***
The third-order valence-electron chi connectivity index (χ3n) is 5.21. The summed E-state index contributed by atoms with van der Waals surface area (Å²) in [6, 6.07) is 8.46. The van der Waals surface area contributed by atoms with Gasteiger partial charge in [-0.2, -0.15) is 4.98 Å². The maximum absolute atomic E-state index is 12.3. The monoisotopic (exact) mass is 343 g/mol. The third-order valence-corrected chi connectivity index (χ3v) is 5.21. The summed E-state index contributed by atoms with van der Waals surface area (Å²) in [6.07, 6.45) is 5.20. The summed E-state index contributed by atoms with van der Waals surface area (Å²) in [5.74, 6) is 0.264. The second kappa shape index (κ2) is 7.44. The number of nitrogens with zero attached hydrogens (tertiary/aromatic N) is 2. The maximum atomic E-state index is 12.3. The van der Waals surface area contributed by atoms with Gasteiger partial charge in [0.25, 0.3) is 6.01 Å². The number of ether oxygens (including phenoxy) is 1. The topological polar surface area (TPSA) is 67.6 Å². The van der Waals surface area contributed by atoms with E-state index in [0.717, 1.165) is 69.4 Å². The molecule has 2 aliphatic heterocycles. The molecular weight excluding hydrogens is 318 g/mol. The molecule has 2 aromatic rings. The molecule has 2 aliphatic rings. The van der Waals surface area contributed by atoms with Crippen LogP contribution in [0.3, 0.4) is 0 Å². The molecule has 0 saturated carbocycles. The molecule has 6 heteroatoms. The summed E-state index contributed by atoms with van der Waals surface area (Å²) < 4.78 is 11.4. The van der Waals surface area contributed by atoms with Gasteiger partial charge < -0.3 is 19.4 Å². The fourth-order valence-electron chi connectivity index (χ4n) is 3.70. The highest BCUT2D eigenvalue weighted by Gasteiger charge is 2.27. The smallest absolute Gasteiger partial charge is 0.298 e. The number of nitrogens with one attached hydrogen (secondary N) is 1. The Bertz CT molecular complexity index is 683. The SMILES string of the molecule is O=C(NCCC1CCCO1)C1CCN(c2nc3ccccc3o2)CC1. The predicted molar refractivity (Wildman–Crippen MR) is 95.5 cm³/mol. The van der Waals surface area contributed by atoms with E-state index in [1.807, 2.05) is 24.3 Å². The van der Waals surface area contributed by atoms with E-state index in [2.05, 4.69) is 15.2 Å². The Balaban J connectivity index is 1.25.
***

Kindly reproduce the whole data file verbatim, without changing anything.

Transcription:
The third-order valence-electron chi connectivity index (χ3n) is 5.21. The summed E-state index contributed by atoms with van der Waals surface area (Å²) in [6, 6.07) is 8.46. The van der Waals surface area contributed by atoms with Gasteiger partial charge in [-0.2, -0.15) is 4.98 Å². The maximum absolute atomic E-state index is 12.3. The monoisotopic (exact) mass is 343 g/mol. The third-order valence-corrected chi connectivity index (χ3v) is 5.21. The summed E-state index contributed by atoms with van der Waals surface area (Å²) in [6.07, 6.45) is 5.20. The summed E-state index contributed by atoms with van der Waals surface area (Å²) in [5.74, 6) is 0.264. The second kappa shape index (κ2) is 7.44. The number of nitrogens with zero attached hydrogens (tertiary/aromatic N) is 2. The maximum atomic E-state index is 12.3. The van der Waals surface area contributed by atoms with Gasteiger partial charge in [0.25, 0.3) is 6.01 Å². The number of ether oxygens (including phenoxy) is 1. The topological polar surface area (TPSA) is 67.6 Å². The van der Waals surface area contributed by atoms with E-state index in [0.717, 1.165) is 69.4 Å². The molecule has 2 aliphatic heterocycles. The molecular weight excluding hydrogens is 318 g/mol. The molecule has 2 aromatic rings. The molecule has 2 aliphatic rings. The van der Waals surface area contributed by atoms with Crippen LogP contribution in [0.3, 0.4) is 0 Å². The molecule has 0 saturated carbocycles. The molecule has 6 heteroatoms. The summed E-state index contributed by atoms with van der Waals surface area (Å²) < 4.78 is 11.4. The van der Waals surface area contributed by atoms with Gasteiger partial charge < -0.3 is 19.4 Å². The fourth-order valence-electron chi connectivity index (χ4n) is 3.70. The highest BCUT2D eigenvalue weighted by Gasteiger charge is 2.27. The smallest absolute Gasteiger partial charge is 0.298 e. The number of nitrogens with one attached hydrogen (secondary N) is 1. The Bertz CT molecular complexity index is 683. The SMILES string of the molecule is O=C(NCCC1CCCO1)C1CCN(c2nc3ccccc3o2)CC1. The predicted molar refractivity (Wildman–Crippen MR) is 95.5 cm³/mol. The van der Waals surface area contributed by atoms with E-state index in [1.807, 2.05) is 24.3 Å². The van der Waals surface area contributed by atoms with E-state index in [2.05, 4.69) is 15.2 Å². The Balaban J connectivity index is 1.25.